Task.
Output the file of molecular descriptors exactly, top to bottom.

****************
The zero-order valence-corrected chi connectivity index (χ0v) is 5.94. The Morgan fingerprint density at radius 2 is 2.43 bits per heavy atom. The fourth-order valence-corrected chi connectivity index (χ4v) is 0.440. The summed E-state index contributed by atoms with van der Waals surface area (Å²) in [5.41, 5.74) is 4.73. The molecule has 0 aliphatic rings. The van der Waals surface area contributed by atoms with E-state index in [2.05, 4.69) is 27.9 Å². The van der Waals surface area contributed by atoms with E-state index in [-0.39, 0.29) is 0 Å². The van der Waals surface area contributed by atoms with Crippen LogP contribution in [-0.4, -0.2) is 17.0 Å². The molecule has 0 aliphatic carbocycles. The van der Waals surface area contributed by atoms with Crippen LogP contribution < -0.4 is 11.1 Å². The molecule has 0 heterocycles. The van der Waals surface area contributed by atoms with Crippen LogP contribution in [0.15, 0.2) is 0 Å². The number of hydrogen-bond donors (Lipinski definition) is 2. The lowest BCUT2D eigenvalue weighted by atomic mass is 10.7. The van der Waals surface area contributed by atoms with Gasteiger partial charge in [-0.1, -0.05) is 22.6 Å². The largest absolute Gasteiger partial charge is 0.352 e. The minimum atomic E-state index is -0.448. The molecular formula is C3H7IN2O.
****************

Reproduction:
The zero-order valence-corrected chi connectivity index (χ0v) is 5.94. The Morgan fingerprint density at radius 2 is 2.43 bits per heavy atom. The fourth-order valence-corrected chi connectivity index (χ4v) is 0.440. The summed E-state index contributed by atoms with van der Waals surface area (Å²) in [5.41, 5.74) is 4.73. The molecule has 0 aliphatic rings. The van der Waals surface area contributed by atoms with E-state index in [2.05, 4.69) is 27.9 Å². The van der Waals surface area contributed by atoms with E-state index in [-0.39, 0.29) is 0 Å². The van der Waals surface area contributed by atoms with Crippen LogP contribution in [-0.4, -0.2) is 17.0 Å². The molecule has 0 aliphatic carbocycles. The van der Waals surface area contributed by atoms with Crippen LogP contribution < -0.4 is 11.1 Å². The molecule has 0 heterocycles. The van der Waals surface area contributed by atoms with Crippen LogP contribution in [0.15, 0.2) is 0 Å². The number of hydrogen-bond donors (Lipinski definition) is 2. The lowest BCUT2D eigenvalue weighted by atomic mass is 10.7. The van der Waals surface area contributed by atoms with Gasteiger partial charge in [-0.1, -0.05) is 22.6 Å². The largest absolute Gasteiger partial charge is 0.352 e. The minimum atomic E-state index is -0.448. The molecular formula is C3H7IN2O.